New Delhi | Arguing that the draft bill for transgenders has narrowed down the definition of community by taking away the right of self-determination, activists today said the bill needs to be further reviewed as it has moved away from the Supreme Court’s landmark NALSA judgement.
In response to public suggestions sought by the parliamentary panel examining the Transgender Persons (Protection of Rights) Bill, 2016, the delegation of over 150 activists said the bill will result in “discrimination” and “violence” towards the transgender community.
Arguing that the bill has narrowed down the definition of transgenders by taking away the right of self-determination, the activists alleged that the screening process to certify a person as transgender would violate a person’s dignity.
Activists also sought clarity on reservations saying that recent bill does not declare transgender persons as backward class or does not list any clear entitlements to them.
“There are different levels of marginalisation. A person cannot be simply put under OBC category. There is a need for separate reservation policy for transgenders,” Chayanika, a queer rights activist, said.
Terming their objections to the bill as “non-negotiable”, they said the bill needs to be redrafted after deliberations and in depth consultations with the transgender and intersex communities.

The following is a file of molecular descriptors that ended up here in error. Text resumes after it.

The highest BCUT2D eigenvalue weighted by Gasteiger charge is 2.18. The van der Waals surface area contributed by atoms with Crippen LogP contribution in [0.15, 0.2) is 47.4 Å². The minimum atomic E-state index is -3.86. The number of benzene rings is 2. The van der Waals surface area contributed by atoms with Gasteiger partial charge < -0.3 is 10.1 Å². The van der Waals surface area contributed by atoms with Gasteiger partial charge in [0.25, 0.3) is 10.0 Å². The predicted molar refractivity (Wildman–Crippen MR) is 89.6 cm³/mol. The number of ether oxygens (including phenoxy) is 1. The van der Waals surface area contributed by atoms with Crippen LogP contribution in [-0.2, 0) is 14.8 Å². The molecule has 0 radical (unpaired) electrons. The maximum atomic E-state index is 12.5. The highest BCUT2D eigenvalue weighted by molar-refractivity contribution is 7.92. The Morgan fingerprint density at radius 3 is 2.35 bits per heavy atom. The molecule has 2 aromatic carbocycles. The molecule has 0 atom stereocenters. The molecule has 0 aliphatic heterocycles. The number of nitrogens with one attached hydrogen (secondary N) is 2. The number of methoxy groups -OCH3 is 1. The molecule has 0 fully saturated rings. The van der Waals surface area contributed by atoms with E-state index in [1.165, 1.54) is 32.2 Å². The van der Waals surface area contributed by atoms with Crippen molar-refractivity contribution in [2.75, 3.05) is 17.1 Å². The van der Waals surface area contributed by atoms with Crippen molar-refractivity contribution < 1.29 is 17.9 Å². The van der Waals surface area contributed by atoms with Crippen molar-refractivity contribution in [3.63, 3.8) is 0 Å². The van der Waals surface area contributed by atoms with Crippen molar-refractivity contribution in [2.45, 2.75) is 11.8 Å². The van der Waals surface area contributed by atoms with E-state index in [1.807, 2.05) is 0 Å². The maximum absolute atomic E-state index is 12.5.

“The current bill of 2016 has grossly undermined NALSA judgement to such an extent that we strongly believe that it will result in further discrimination and violence towards the transgender community. We insist government to allow us a minimum period of 30 days to provide a cohesive list of objections to the bill,” the delegation said in a letter to Standing Committee on Social Justice and Empowerment.
The National Legal Services Authority (NALSA) had urged the Supreme Court to give separate identity to transgenders by recognising them as third category of gender.
The Transgender Bill was referred to Standing Committee on Social Justice after being introduced in Lok Sabha in monsoon session amid criticism from a section of the transgender community.
Standing committee then invited public consultations citing wider implications of the proposed bill.
“Considering the wider implications of the proposed legislation for protection of the rights of transgender persons and for an in-depth study of the proposals in the bill, the standing committee decided to invite suggestions… From the public in general and from NGOs,” a statement released by Lok Sabha had read.
They also demanded a detailed affirmative action for access to education, employment and other social benefits to create an inclusive environment for the diverse community.
The recent bill is a redrafted version of the “Rights of Transgender Persons Bill 2015″, following the direction of the 2014 NALSA judgement by the Supreme Court of India, wherein the apex court had directed the government to draft policies to redress the inequities and rights violations faced by India’s transgender communities.
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